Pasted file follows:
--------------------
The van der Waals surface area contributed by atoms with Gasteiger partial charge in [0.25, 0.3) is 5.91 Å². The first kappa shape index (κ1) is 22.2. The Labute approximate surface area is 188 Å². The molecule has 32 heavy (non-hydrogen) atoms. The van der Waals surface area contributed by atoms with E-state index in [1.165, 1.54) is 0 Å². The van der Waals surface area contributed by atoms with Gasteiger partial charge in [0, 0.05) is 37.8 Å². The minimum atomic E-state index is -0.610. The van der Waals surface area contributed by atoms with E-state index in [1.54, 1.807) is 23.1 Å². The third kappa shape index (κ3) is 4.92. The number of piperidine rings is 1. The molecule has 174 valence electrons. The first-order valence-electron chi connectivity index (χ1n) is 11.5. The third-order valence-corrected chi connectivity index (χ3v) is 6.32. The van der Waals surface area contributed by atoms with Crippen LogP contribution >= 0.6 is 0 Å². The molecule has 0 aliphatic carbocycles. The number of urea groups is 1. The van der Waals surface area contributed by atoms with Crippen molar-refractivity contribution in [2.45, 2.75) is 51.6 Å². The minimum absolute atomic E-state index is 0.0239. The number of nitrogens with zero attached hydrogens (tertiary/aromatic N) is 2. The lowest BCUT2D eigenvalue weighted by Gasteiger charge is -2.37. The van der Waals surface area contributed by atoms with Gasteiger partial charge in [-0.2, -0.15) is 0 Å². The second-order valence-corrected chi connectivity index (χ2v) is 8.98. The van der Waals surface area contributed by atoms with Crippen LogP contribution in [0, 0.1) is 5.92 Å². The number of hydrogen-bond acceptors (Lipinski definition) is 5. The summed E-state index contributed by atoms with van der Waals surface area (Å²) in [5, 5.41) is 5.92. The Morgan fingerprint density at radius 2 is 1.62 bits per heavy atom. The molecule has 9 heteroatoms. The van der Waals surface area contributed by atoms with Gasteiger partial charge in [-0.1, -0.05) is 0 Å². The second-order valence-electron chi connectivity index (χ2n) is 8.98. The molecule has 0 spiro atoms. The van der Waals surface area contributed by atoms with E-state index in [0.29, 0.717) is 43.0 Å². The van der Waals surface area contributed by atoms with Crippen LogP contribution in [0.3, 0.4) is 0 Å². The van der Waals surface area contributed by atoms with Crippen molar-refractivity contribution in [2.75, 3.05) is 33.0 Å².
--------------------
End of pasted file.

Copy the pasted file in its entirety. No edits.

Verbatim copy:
The van der Waals surface area contributed by atoms with Gasteiger partial charge in [0.25, 0.3) is 5.91 Å². The first kappa shape index (κ1) is 22.2. The Labute approximate surface area is 188 Å². The molecule has 32 heavy (non-hydrogen) atoms. The van der Waals surface area contributed by atoms with E-state index in [1.165, 1.54) is 0 Å². The van der Waals surface area contributed by atoms with Gasteiger partial charge in [0, 0.05) is 37.8 Å². The minimum atomic E-state index is -0.610. The van der Waals surface area contributed by atoms with E-state index in [1.54, 1.807) is 23.1 Å². The third kappa shape index (κ3) is 4.92. The number of piperidine rings is 1. The molecule has 174 valence electrons. The first-order valence-electron chi connectivity index (χ1n) is 11.5. The third-order valence-corrected chi connectivity index (χ3v) is 6.32. The van der Waals surface area contributed by atoms with Crippen LogP contribution >= 0.6 is 0 Å². The molecule has 0 aliphatic carbocycles. The number of urea groups is 1. The van der Waals surface area contributed by atoms with Crippen molar-refractivity contribution in [2.45, 2.75) is 51.6 Å². The minimum absolute atomic E-state index is 0.0239. The number of nitrogens with zero attached hydrogens (tertiary/aromatic N) is 2. The lowest BCUT2D eigenvalue weighted by Gasteiger charge is -2.37. The van der Waals surface area contributed by atoms with Gasteiger partial charge in [-0.2, -0.15) is 0 Å². The second-order valence-corrected chi connectivity index (χ2v) is 8.98. The van der Waals surface area contributed by atoms with Crippen LogP contribution in [0, 0.1) is 5.92 Å². The number of hydrogen-bond acceptors (Lipinski definition) is 5. The summed E-state index contributed by atoms with van der Waals surface area (Å²) in [5, 5.41) is 5.92. The Morgan fingerprint density at radius 2 is 1.62 bits per heavy atom. The molecule has 9 heteroatoms. The van der Waals surface area contributed by atoms with Gasteiger partial charge in [-0.1, -0.05) is 0 Å². The second-order valence-electron chi connectivity index (χ2n) is 8.98. The molecule has 0 spiro atoms. The van der Waals surface area contributed by atoms with E-state index in [0.29, 0.717) is 43.0 Å². The van der Waals surface area contributed by atoms with Crippen LogP contribution in [0.3, 0.4) is 0 Å². The van der Waals surface area contributed by atoms with Crippen molar-refractivity contribution in [2.75, 3.05) is 33.0 Å².